Regarding the suggestiveness of “Shatterhand,” I’m conflicted. In order to finally witness the Death Garden on screen, the filmmakers likely will continue threads initiated in Spectre. We risk Madeleine being an ersatz Tracy Bond and dying so that we might experience yet another bit of Craig-brand “revenge.” Craig would be best served by progressing in a fashion reminiscent of the old days. When something didn’t fly with fans, EON moved on without looking back — for better or worse. On Her Majesty’s Secret Service didn’t play well with 1969 audiences, so when EON followed that up with Diamonds Are Forever in 1971 it proceeded as if it never happened at all. Proceed as if Spectre didn’t happen. Liberate your creative forces to do what they do best. Create, without being tethered to the past. And call it “Shatterhand” — because WHY NOT? I’m looking forward to a bit of color back in my Bond.
Also, has there ever been a title song more perfect for Arctic Monkeys’ self-aware lounge swagger?
Just because you own the tee, doesn’t mean you’ll be afraid of dragons. In fact, I’ve heard the opposite to be true.
This is the first in a series of 25 designs inspired by the Bond movies. I’ll go in order from Dr. No through (if it ever comes out) #Bond25. (I’m skeptical.) I’ll put all of the designs up in the #Bond_age_ Threadless and Redbubble pages for you to purchase on your favorite clothing and paraphernalia. Mouse pads, backpacks, bedding, phone cases. So much stuff you don’t need! T-shirts, however… t-shirts are essential to being.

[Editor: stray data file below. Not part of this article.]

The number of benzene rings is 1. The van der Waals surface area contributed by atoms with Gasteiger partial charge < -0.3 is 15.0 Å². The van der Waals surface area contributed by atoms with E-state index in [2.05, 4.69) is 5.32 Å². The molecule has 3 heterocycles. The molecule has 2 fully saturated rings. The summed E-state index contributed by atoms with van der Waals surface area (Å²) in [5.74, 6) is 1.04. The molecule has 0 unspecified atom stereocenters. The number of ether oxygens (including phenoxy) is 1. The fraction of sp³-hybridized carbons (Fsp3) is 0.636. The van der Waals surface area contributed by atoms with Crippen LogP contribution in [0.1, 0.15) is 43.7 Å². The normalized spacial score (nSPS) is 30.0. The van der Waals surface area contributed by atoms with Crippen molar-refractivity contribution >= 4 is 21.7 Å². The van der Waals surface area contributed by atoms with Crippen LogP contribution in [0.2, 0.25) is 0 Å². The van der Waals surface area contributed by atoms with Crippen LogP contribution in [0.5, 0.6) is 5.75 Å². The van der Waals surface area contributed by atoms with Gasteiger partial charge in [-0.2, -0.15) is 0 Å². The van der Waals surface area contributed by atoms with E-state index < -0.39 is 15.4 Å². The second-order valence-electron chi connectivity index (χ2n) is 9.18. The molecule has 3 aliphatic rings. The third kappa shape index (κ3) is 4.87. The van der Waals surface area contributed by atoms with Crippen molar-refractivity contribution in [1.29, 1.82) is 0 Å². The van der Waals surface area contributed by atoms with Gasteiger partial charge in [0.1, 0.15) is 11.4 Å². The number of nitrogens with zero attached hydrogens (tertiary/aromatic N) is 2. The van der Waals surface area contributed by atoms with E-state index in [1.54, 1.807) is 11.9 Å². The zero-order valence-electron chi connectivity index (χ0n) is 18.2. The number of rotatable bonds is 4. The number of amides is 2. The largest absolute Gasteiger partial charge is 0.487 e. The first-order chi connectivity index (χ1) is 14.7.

The Quarrel and Son Charter Co. was inspired by Bond’s shepherd into Crab Key, his loyal friend Quarrel — a character who would have already been established before Dr. No if the films had gone by the book chronology. But as you well know, Quarrel met his demise on Crab Key, which meant that when Bond met with Quarrel in a later James Bond adventure (Live and Let Die), Quarrel was no longer Quarrel but Quarrel, Jr. Logically this meant that Quarrel, Jr. was around at the time of Dr. No and *clearly* an inspiration for the name of Quarrel’s Jamaican Charter and Tourism company. On a related note, Quarrel, Jr. would have been a much better cartoon than James Bond, Jr.
Look forward to my From Russia With Love-inspired design coming soon to a t-shirt near you. Hopefully I can stay on track and keep pumping out the hits, but not every single design is going to be a winner and I’m prepared for my inevitable Die Another Day of #Bond_age_ t-shirt design.
If you have any ideas for James Bond t-shirts you’d like to wear, let me know and we’ll foist them up on Threadless and Redbubble. All t-shirt ideas are good t-shirt ideas.